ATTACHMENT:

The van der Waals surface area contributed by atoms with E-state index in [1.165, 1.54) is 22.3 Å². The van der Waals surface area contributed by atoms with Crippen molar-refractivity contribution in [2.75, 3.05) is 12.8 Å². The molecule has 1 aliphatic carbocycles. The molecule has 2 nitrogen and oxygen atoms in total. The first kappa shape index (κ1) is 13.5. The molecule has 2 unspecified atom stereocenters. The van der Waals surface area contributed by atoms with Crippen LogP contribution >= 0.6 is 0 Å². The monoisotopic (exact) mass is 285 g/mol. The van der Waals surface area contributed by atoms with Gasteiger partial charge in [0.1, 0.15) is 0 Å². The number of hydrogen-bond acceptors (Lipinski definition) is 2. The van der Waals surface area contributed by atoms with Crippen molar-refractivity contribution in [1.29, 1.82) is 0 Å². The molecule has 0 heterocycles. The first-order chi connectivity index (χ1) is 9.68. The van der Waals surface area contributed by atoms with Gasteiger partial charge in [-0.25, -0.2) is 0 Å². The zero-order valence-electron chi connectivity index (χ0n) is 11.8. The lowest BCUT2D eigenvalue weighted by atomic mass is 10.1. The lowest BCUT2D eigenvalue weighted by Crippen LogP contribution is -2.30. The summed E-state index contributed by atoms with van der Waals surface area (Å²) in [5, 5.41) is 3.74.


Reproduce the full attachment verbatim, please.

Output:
The van der Waals surface area contributed by atoms with E-state index in [1.165, 1.54) is 22.3 Å². The van der Waals surface area contributed by atoms with Crippen molar-refractivity contribution in [2.75, 3.05) is 12.8 Å². The molecule has 1 aliphatic carbocycles. The molecule has 2 nitrogen and oxygen atoms in total. The first kappa shape index (κ1) is 13.5. The molecule has 2 unspecified atom stereocenters. The van der Waals surface area contributed by atoms with Crippen LogP contribution >= 0.6 is 0 Å². The monoisotopic (exact) mass is 285 g/mol. The van der Waals surface area contributed by atoms with Gasteiger partial charge in [0.1, 0.15) is 0 Å². The number of hydrogen-bond acceptors (Lipinski definition) is 2. The van der Waals surface area contributed by atoms with Crippen molar-refractivity contribution in [1.29, 1.82) is 0 Å². The molecule has 0 heterocycles. The first-order chi connectivity index (χ1) is 9.68. The van der Waals surface area contributed by atoms with Gasteiger partial charge in [-0.25, -0.2) is 0 Å². The zero-order valence-electron chi connectivity index (χ0n) is 11.8. The lowest BCUT2D eigenvalue weighted by atomic mass is 10.1. The lowest BCUT2D eigenvalue weighted by Crippen LogP contribution is -2.30. The summed E-state index contributed by atoms with van der Waals surface area (Å²) in [5, 5.41) is 3.74.